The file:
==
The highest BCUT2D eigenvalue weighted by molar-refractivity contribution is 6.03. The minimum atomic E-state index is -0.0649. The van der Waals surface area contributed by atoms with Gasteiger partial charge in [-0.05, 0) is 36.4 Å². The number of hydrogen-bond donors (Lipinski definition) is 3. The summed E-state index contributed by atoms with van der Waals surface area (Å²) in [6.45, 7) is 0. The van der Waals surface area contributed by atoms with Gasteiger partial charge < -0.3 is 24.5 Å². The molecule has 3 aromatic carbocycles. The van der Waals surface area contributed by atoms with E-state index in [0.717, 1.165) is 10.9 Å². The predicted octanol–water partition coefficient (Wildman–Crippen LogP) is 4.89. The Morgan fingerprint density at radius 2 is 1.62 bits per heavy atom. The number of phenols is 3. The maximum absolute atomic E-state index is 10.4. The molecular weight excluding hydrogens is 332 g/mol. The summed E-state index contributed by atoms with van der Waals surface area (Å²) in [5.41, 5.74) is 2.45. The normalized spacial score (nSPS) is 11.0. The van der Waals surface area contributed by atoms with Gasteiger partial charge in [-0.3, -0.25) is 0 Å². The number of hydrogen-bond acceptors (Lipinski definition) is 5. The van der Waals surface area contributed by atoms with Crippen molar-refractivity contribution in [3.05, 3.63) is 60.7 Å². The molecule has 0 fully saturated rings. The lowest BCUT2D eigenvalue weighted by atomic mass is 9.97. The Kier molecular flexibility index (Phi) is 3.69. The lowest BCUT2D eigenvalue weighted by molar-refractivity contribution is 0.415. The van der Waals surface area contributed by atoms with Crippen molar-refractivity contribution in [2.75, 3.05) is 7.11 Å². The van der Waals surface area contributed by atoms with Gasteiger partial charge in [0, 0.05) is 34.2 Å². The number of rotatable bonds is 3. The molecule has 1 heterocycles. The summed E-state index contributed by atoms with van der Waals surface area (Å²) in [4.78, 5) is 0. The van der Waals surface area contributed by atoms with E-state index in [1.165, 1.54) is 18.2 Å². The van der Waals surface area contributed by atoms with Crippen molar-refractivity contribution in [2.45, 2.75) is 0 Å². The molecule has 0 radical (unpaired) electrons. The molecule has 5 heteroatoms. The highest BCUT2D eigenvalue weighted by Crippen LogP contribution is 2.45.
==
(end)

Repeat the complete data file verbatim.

The highest BCUT2D eigenvalue weighted by molar-refractivity contribution is 6.03. The minimum atomic E-state index is -0.0649. The van der Waals surface area contributed by atoms with Gasteiger partial charge in [-0.05, 0) is 36.4 Å². The number of hydrogen-bond donors (Lipinski definition) is 3. The summed E-state index contributed by atoms with van der Waals surface area (Å²) in [6.45, 7) is 0. The van der Waals surface area contributed by atoms with Gasteiger partial charge < -0.3 is 24.5 Å². The molecule has 3 aromatic carbocycles. The van der Waals surface area contributed by atoms with E-state index in [0.717, 1.165) is 10.9 Å². The predicted octanol–water partition coefficient (Wildman–Crippen LogP) is 4.89. The Morgan fingerprint density at radius 2 is 1.62 bits per heavy atom. The number of phenols is 3. The maximum absolute atomic E-state index is 10.4. The molecular weight excluding hydrogens is 332 g/mol. The summed E-state index contributed by atoms with van der Waals surface area (Å²) in [5.41, 5.74) is 2.45. The normalized spacial score (nSPS) is 11.0. The van der Waals surface area contributed by atoms with Gasteiger partial charge in [-0.3, -0.25) is 0 Å². The number of hydrogen-bond acceptors (Lipinski definition) is 5. The van der Waals surface area contributed by atoms with Crippen molar-refractivity contribution in [3.05, 3.63) is 60.7 Å². The molecule has 0 fully saturated rings. The lowest BCUT2D eigenvalue weighted by atomic mass is 9.97. The Kier molecular flexibility index (Phi) is 3.69. The lowest BCUT2D eigenvalue weighted by molar-refractivity contribution is 0.415. The van der Waals surface area contributed by atoms with Crippen molar-refractivity contribution in [2.75, 3.05) is 7.11 Å². The van der Waals surface area contributed by atoms with Gasteiger partial charge in [0, 0.05) is 34.2 Å². The number of rotatable bonds is 3. The molecule has 1 heterocycles. The summed E-state index contributed by atoms with van der Waals surface area (Å²) in [4.78, 5) is 0. The van der Waals surface area contributed by atoms with E-state index in [1.165, 1.54) is 18.2 Å². The van der Waals surface area contributed by atoms with Crippen molar-refractivity contribution in [2.45, 2.75) is 0 Å². The molecule has 0 radical (unpaired) electrons. The molecule has 5 heteroatoms. The highest BCUT2D eigenvalue weighted by Crippen LogP contribution is 2.45.